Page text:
"Cavendish," the dowager snapped.

"Mr. Cavendish-Audley," Grace said quickly, because she did not know how to style him without offending someone in the room. "Someone needs to tell him that…that…"

She looked to the others for help, for guidance, for something, because surely this was not her duty. She was the only one of them there not of Cavendish blood. Why did she have to make all of the explanations?

She looked at Mr. Audley, trying not to see the portrait in his face, and said, "Your father – the man in the painting, that is – assuming he is your father – he was his grace's father's… elder brother."

No one said anything.

Grace cleared her throat. "So, if…if your parents were indeed lawfully married – "

"They were," Mr. Audley all but snapped.

"Yes, of course. I mean, not of course, but – "

"What she means," Thomas cut in sharply, "is that if you are indeed the legitimate offspring of John Cavendish, then you are the Duke of Wyndham."

And there it was. The truth. Or if not the truth, then the possibility of the truth, and no one, not even the dowager, knew what to say. The two men – the two dukes, Grace thought with a hysterical bubble of laughter – simply stared at each other, taking each other's measure, and then finally Mr. Audley's hand seemed to reach out. It shook, quivered like the dowager's when she was attempting to find purchase, and then finally, when it settled on the back of a chair, his fingers grasped tightly. With legs that were clearly unsteady, Mr. Audley sat down.

"No," he said. "No."

"You will remain here," the dowager directed, "until this matter can be settled to my satisfaction."

"No," Mr. Audley said with considerably more conviction. "I will not."

"Oh, yes, you will," she responded. "If you do not, I will turn you in to the authorities as the thief you are."

"You wouldn't do that," Grace blurted out. She turned to Mr. Audley. "She would never do that. Not if she believes that you are her grandson."

"Shut up!" the dowager growled. "I don't know what you think you are doing, Miss Eversleigh, but you are not family, and you have no place in this room."

Mr. Audley stood. His bearing was sharp, and proud, and for the first time Grace saw within him the military man he'd said he once was. When he spoke, his words were measured and clipped, completely unlike the lazy drawl she had come to expect from him.

"Do not speak to her in that manner ever again."

Something inside of her melted. Thomas had defended her against his grandmother before; indeed, he'd long been her champion. But not like this. He valued her friendship, she knew that he did. But this…this was different. She didn't hear the words.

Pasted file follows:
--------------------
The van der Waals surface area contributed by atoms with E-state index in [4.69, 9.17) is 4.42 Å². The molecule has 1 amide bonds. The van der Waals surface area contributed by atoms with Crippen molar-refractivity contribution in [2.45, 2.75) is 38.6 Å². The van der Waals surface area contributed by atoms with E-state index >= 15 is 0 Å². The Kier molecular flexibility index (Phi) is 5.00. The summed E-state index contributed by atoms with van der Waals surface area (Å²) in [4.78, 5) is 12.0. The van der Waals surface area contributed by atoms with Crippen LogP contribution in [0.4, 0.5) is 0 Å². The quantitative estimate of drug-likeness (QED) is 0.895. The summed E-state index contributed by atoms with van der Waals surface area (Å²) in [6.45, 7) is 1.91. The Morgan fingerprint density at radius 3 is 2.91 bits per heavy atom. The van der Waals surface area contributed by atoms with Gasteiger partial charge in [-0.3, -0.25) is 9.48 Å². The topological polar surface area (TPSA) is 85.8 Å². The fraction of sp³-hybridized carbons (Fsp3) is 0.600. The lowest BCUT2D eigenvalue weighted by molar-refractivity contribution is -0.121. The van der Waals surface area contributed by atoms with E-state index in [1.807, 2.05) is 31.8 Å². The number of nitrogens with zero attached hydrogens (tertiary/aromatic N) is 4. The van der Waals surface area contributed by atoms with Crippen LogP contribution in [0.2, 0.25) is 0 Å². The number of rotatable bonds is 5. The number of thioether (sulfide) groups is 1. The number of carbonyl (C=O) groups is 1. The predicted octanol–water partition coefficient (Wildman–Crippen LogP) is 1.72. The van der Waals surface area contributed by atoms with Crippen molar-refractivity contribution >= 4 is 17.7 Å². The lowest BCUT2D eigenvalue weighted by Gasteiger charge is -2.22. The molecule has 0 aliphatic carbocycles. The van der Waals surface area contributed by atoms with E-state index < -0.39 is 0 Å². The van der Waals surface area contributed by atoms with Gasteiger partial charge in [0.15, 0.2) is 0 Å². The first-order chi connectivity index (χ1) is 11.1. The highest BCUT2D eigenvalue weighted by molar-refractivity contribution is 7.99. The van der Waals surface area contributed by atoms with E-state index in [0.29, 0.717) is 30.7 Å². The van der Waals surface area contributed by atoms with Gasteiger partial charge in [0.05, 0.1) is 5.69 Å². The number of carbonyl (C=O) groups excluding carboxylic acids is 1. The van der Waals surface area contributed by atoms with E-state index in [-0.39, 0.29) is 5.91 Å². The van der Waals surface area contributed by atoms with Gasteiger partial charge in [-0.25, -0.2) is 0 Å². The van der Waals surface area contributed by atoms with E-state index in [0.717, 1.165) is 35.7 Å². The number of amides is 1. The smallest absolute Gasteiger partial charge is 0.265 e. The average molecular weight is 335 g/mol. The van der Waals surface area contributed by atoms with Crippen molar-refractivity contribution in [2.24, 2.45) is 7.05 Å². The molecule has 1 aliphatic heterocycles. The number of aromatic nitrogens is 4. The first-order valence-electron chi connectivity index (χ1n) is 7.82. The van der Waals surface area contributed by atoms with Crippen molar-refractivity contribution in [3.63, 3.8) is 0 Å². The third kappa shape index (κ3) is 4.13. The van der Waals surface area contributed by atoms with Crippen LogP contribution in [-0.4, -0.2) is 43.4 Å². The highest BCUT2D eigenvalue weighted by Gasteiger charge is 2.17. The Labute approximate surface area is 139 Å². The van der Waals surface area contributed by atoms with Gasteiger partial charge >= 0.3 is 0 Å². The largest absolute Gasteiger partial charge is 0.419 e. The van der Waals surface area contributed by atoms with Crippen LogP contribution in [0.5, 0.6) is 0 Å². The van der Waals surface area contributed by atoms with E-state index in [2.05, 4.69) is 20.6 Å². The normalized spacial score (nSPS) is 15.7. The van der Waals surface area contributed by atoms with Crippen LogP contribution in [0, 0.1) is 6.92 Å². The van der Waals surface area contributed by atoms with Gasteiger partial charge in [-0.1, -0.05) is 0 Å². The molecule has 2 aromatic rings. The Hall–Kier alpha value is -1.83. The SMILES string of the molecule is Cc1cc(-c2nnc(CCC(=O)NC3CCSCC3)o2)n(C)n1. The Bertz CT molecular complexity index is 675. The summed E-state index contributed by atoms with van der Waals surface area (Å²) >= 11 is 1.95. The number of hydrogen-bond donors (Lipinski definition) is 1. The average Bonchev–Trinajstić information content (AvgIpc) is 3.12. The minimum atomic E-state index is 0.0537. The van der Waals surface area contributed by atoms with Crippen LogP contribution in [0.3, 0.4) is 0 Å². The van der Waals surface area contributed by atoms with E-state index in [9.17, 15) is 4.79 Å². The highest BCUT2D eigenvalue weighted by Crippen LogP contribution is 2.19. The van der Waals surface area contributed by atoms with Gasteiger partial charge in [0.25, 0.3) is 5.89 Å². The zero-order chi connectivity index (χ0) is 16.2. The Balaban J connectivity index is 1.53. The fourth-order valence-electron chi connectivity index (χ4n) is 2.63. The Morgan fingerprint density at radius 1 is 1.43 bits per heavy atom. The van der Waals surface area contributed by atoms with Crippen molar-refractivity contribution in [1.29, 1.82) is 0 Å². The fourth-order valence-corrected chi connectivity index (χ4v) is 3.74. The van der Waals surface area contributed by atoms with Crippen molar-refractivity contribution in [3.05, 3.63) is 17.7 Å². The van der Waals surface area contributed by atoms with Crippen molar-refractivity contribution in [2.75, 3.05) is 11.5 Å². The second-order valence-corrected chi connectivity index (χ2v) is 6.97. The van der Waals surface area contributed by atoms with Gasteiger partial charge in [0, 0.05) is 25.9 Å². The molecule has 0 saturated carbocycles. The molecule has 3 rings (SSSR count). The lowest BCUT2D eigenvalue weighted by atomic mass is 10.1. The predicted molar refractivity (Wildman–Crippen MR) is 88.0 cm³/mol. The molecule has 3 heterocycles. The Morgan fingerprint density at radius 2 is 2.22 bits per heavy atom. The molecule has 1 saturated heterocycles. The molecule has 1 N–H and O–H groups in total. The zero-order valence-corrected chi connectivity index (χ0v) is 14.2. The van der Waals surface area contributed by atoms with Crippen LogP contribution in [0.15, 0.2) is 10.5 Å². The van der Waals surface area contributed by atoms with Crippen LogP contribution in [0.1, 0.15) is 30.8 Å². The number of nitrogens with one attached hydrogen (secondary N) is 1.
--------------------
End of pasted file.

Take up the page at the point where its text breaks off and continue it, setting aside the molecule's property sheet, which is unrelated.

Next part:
She felt them.

And as she watched Mr. Audley's face, her eyes slid to his mouth. It came back to her…the touch of his lips, his kiss, his breath, and the bittersweet shock when he was through, because she hadn't wanted it…and then she hadn't wanted it to end.

There was perfect silence, stillness even, save for the widening of the dowager's eyes. And then, just when Grace realized that her hands had begun to tremble, the dowager bit off, "I am your grandmother."

"That," Mr. Audley replied, "remains to be determined."

Grace's lips parted with surprise, because no one could doubt his parentage, not with the proof propped up against the drawing room wall.

"What?" Thomas burst out. "Are you now trying to tell me that you don't think you are the son of John Cavendish?"

Mr. Audley shrugged, and in an instant the steely determination in his eyes was gone. He was a highwayman rogue again, devil-may-care and completely without responsibility. "Frankly," he said, "I'm not so certain I wish to gain entry into this charming little club of yours."

"You don't have a choice," the dowager said.

"So loving," Mr. Audley said with sigh. "So thoughtful. Truly, a grandmother for the ages."

Grace clamped a hand over her mouth, but her choked laughter came through nonetheless. It was so inappropriate…in so many ways…but it was impossible to keep it in. The dowager's face had gone purple, her lips pinched until the lines of anger drew up to her nose. Not even Thomas had ever provoked such a reaction, and heaven knew, he had tried.

She looked over at him. Of everyone in the room, surely he was the one with the most at stake. He looked exhausted. And bewildered. And furious, and amazingly, about to laugh. "Your grace," she said hesitantly. She didn't know what she wanted to say to him. There probably wasn't anything to say, but the silence was just awful.

He ignored her, but she knew he'd heard, because his body stiffened even more, then shuddered when he let out a breath. And then the dowager – oh why would she never learn to leave well enough alone? – bit off his name as if she were summoning a dog.

"Shut up," he snapped back.

Grace wanted to reach out to him. Thomas was her friend, but he was – and he always had been – so far above her. And now she was standing here, hating herself because she could not stop thinking about the other man in the room, the one who might very well steal Thomas's very identity.

And so she did nothing. And hated herself even more for it.

"You should remain," Thomas said to Mr. Audley. "We will need – "

Grace held her breath as Thomas cleared his throat.

"We will need to get this sorted out."

They all waited for Mr. Audley's response. He seemed to be assessing Thomas, taking his measure.

Grace prayed he would realize just how difficult it must have been for Thomas to speak to him with such civility. Surely he would respond in kind. She wanted him so badly to be a good person. He'd kissed her.

He'd defended her. Was it too much to hope that he was, underneath it all, a white knight?